Community Health Centers
Community Health Centers (CHCs) play a critical role in providing comprehensive, quality, affordable care to low-income populations in our community. In New Jersey, CHCs served 569,965 patients across 24 health centers at 137 sites. A majority of these patients are uninsured, publicly-insured, or low income. CHCs play a vital role in the health of our communities, which is why I continue to be an advocate on Capitol Hill for CHCs. In addition to supporting annual appropriations requests, I have cosponsored bills which will provide much-needed funding to CHCs, including:
- H.R. 2328, the Community Health Investment, Modernization, and Excellence Act of 2019, would reauthorize and extend funding for community health centers and the National Health Service Corps.
- H.R. 1943, the Community Health Center and Primary Care Workforce Expansion Act of 2019, would fund Federally Qualified Health Centers and the National Health Service Corps.
More on Health Care
Last week, the House passed the American Rescue Plan, a comprehensive $1.9 trillion COVID-19 relief bill that will help hard-working Americans and reinvigorate our economy. The House also passed legislation to ensure equal rights regardless of sexual orientation and gender identity. I attended a markup of the American Rescue Plan with the House Committee on the Budget and attended a markup for the House Foreign Affairs Committee on legislation to revitalize the State Department.
(Washington, D.C.) – Last night, Congressman Albio Sires (D-NJ) voted in favor of H.R. 1319, the American Rescue Plan Act, a comprehensive COVID-19 relief bill that includes funding to expedite the vaccine rollout, send economic impact payments to Americans, safely reopen our schools, and assist individuals receiving unemployment payments. H.R. 1319 passed the House by a vote of 219-212.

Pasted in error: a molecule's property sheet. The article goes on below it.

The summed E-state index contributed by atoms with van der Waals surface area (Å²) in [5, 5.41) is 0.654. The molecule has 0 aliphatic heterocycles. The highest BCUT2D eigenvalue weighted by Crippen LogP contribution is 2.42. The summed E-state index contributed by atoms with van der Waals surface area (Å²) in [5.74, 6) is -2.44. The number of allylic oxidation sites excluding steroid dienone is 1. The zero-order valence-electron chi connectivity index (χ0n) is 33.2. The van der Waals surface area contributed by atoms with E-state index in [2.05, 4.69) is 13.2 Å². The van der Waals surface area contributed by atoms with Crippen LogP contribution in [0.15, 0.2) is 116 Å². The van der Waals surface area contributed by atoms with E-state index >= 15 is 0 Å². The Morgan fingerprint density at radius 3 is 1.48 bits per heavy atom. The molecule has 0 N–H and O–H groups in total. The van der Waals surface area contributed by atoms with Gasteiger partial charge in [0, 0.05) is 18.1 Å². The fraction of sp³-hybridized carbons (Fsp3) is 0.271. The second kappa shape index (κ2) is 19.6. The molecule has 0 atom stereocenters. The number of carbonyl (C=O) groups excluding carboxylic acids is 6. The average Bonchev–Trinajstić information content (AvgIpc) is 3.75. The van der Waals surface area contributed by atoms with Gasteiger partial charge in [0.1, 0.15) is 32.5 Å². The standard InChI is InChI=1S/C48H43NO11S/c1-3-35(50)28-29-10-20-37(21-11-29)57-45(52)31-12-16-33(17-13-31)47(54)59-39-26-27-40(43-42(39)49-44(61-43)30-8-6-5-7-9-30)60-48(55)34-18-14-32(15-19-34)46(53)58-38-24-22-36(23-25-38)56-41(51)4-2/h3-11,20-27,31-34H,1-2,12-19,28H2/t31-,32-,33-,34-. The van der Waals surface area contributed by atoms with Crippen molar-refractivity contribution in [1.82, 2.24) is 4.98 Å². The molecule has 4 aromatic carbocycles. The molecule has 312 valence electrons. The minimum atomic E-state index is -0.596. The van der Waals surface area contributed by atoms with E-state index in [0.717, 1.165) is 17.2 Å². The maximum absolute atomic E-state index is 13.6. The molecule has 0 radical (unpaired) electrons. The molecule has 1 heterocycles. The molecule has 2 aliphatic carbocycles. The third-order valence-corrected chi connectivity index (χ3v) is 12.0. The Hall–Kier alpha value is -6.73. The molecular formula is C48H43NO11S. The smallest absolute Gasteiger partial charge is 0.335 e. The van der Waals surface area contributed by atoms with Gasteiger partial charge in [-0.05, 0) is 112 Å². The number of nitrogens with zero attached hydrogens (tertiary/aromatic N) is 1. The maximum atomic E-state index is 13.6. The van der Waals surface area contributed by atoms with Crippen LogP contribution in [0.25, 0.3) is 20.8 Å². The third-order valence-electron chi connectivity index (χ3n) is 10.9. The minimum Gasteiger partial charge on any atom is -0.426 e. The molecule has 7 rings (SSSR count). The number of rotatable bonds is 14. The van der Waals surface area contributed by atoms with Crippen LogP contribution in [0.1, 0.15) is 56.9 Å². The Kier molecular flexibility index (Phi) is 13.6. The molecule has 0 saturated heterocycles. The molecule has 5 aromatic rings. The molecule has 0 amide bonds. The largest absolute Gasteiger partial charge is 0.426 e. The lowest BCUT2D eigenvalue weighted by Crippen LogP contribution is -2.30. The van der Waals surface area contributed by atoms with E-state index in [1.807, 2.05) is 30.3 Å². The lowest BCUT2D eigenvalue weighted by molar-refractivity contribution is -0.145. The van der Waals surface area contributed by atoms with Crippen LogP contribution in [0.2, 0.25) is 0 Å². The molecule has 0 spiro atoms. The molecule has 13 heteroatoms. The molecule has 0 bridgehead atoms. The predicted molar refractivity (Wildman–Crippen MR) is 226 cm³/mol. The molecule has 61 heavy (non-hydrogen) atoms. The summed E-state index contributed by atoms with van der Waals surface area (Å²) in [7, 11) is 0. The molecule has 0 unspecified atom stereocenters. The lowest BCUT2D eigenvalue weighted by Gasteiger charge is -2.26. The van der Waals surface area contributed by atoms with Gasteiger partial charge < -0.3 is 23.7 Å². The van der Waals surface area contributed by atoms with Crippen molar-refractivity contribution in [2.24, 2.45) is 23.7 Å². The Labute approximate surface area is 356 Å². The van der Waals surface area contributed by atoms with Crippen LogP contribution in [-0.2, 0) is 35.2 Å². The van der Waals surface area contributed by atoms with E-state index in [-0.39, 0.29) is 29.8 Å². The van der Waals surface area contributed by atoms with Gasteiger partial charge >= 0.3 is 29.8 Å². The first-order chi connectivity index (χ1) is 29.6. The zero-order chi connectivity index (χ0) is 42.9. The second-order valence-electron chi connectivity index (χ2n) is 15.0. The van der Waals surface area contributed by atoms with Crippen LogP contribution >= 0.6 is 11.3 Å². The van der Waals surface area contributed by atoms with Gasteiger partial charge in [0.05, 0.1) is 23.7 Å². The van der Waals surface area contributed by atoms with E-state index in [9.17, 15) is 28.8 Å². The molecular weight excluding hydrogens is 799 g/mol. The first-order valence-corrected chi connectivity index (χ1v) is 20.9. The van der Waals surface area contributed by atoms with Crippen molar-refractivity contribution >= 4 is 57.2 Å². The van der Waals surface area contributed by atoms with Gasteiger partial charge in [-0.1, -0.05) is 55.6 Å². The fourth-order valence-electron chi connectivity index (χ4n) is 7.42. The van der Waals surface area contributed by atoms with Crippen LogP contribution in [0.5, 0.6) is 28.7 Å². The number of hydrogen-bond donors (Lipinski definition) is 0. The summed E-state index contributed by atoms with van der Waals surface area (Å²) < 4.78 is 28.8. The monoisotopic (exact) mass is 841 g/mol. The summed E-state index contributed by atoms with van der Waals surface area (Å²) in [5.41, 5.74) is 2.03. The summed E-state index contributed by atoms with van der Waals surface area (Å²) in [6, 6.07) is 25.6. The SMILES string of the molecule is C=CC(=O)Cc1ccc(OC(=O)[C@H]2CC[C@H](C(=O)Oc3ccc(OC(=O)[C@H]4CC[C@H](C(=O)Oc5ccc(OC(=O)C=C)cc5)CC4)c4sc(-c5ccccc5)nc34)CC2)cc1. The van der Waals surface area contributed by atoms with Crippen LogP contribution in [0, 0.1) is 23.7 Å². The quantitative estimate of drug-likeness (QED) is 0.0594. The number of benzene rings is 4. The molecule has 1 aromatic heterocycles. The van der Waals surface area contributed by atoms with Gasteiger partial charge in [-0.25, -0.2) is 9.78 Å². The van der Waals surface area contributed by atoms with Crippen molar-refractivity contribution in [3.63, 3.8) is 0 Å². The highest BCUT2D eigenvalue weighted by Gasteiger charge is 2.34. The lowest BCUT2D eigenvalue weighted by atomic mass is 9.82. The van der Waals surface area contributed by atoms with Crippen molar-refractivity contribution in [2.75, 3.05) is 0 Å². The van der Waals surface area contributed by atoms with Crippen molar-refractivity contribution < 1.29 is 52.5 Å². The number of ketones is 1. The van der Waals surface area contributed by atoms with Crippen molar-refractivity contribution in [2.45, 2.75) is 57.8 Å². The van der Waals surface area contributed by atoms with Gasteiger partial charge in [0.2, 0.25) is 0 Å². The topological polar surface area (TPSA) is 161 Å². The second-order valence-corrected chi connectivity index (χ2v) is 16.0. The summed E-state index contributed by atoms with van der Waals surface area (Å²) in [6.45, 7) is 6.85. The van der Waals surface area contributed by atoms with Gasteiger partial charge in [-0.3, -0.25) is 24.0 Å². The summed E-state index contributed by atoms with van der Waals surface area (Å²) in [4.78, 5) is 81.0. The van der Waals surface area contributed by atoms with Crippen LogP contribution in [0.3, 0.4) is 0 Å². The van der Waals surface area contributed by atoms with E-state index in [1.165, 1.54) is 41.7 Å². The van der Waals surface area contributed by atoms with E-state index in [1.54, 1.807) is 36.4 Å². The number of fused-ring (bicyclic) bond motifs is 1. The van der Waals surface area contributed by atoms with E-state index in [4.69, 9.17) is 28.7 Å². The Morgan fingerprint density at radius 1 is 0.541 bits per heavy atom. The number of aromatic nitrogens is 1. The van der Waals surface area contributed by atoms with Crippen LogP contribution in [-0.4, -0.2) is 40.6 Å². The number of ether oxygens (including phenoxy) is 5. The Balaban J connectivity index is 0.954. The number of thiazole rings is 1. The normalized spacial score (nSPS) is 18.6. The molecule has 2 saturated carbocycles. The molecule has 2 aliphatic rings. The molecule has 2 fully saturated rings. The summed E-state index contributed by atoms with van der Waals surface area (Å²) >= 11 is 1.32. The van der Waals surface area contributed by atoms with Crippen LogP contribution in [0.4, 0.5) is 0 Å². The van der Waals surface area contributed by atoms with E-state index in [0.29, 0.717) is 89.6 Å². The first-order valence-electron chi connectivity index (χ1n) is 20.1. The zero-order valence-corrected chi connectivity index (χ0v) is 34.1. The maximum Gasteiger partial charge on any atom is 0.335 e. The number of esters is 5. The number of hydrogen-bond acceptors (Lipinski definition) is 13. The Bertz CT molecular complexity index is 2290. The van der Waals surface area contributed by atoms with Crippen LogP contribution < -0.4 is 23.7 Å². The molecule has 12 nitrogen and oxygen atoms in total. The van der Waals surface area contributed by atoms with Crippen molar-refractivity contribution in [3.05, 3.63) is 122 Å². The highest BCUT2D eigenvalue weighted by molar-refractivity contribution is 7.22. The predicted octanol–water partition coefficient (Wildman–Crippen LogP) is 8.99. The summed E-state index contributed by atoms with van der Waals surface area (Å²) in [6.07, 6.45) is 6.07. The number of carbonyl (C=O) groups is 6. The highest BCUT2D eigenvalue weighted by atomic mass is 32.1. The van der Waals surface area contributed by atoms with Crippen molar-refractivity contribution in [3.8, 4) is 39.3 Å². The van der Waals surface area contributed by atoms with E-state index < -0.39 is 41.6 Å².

This week, I joined a roundtable hosted by Kean University to discuss reaching urban communities with vaccine messages. I signed onto multiple pieces of legislation to overhaul the immigration system in our country, support automatic voter registration, secure more working rights for Transportation Security Administration (TSA) employees, require an aviation preparedness plan for future pandemics, and create a tax credit for individuals who purchase an electric bicycle.
This week, I signed on to a number of bills including ones to provide funding for restaurants, develop an offshore wind workforce, and review and repeal of laws discriminating against individuals with HIV. I also joined letters urging congressional leaders to not narrow income eligibility requirements for stimulus payments, and to begin the offshore wind leasing process in the New York Bight. I also had meetings with Enes Kanter, activist and professional basketball player, and James Rajotte, Alberta, Canada’s Senior Representative to the United States.